It’s the time of the year when acorns are falling out of the oak trees and onto the ground. Acorns contain a complete protein so they are a valuable edible resource. The acorns to look for have already separated from their cap, have no holes, and are solid in color, usually medium to dark brown. White oak acorns germinate in the Autumn season so they have a short collection period whereas black oak acorns don’t germinate until the next Spring so that it has a longer collection season.
To prepare for shelling it’s best to spread them out on a tray for drying. If using the sun it may take a few days while covering them at night to keep off the dew. This can also be done in an oven at it’s lowest temperature for several hours. White oak acorns take longer to dry than black oak acorns. Drying acorns helps to separate the nut inside from it’s outer shell and makes the shelling process easier.
Acorns contain tannic and gallic acids that are toxic and are counter nutritional and causes to acorns to be bitter so they must be removed by soaking in water to leach them out. To start this process the acorn must be shelled and can be opened different ways. They can be slit open by using a hand pruning shear or set on a rock with the head end down and the pointed end up, then lightly strike it with a rock just hard enough to crack the outer shell. Acorns can be ground either the traditional way with a rock or by using a food processor. The finer the particles the better for more efficient leaching. Once the acorn nut has been ground it is placed in a cloth and soaked in water for a few days that is changed a few times each day. Some folks prefer to boil them with a couple changes of water but the cold water method is more effective at reducing bitterness. You can occasionally taste the acorn meal for bitterness/blandness to determine when the leaching process is complete, then it can be dried and re-ground finer if desired.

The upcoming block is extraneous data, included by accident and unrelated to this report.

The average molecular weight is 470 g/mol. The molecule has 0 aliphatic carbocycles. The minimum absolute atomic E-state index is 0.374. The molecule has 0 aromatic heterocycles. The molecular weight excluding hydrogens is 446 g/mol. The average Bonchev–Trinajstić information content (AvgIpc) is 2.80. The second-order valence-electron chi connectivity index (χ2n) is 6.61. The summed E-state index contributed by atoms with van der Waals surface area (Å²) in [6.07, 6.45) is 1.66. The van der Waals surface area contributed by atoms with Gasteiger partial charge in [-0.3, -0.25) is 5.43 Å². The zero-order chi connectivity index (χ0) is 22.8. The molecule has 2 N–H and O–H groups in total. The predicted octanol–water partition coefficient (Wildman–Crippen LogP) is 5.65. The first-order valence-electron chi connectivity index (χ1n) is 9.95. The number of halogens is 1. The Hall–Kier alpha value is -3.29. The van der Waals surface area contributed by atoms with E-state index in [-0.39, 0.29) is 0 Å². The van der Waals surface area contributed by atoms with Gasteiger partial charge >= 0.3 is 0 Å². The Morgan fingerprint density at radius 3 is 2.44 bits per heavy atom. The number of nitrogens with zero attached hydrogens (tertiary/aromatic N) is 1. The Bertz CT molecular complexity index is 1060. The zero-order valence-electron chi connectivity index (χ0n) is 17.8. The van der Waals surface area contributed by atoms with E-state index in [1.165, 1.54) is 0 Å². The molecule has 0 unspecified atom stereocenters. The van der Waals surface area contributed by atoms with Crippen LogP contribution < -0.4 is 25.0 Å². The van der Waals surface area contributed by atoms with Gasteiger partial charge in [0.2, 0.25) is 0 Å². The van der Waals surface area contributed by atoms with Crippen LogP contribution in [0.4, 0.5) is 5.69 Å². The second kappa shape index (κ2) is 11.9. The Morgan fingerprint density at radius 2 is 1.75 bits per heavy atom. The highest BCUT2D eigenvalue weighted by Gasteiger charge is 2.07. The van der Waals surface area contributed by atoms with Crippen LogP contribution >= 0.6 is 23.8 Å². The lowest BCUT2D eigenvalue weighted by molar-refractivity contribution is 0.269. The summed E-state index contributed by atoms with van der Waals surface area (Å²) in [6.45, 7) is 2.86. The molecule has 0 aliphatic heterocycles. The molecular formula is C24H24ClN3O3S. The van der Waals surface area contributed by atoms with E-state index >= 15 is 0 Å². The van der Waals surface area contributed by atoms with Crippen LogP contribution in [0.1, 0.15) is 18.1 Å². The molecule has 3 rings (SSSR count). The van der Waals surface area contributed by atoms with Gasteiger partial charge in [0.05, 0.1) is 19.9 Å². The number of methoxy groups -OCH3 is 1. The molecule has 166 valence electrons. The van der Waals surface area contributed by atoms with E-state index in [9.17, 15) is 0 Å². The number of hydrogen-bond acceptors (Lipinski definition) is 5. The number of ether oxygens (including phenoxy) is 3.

I prefer to combine acorn meal 50/50 with corn meal with which to make paddies or flat cakes. A common recipe is to take 1 cup of acorn meal, 1 cup of corn meal, 1/4 cup honey, 1T melted butter or oil and add a pinch of salt. Add just enough water to make a medium paste. Although some people like to make patties by hand, I have had more success with taking a spoon full of the dough, placing it on the cooking surface, and using the spoon to smooth it out until it’s flat and round, much like you would spread tomato sauce on pizza dough. To cook you can use an ungreased pan on the stove or a heated rock over coals.
The patty will take a few minutes to cook. Watch the outer edges for cracking then lift an edge to check for doness then flip it over to cook the other side. The goal is to have a slightly browned cake when done.
When I first made acorn cakes as a homeschool project with my sons I was amazed at how substantial they were, very satisfying and quite a treat. The process takes time with some effort but is a rewarding experience and very nutritional.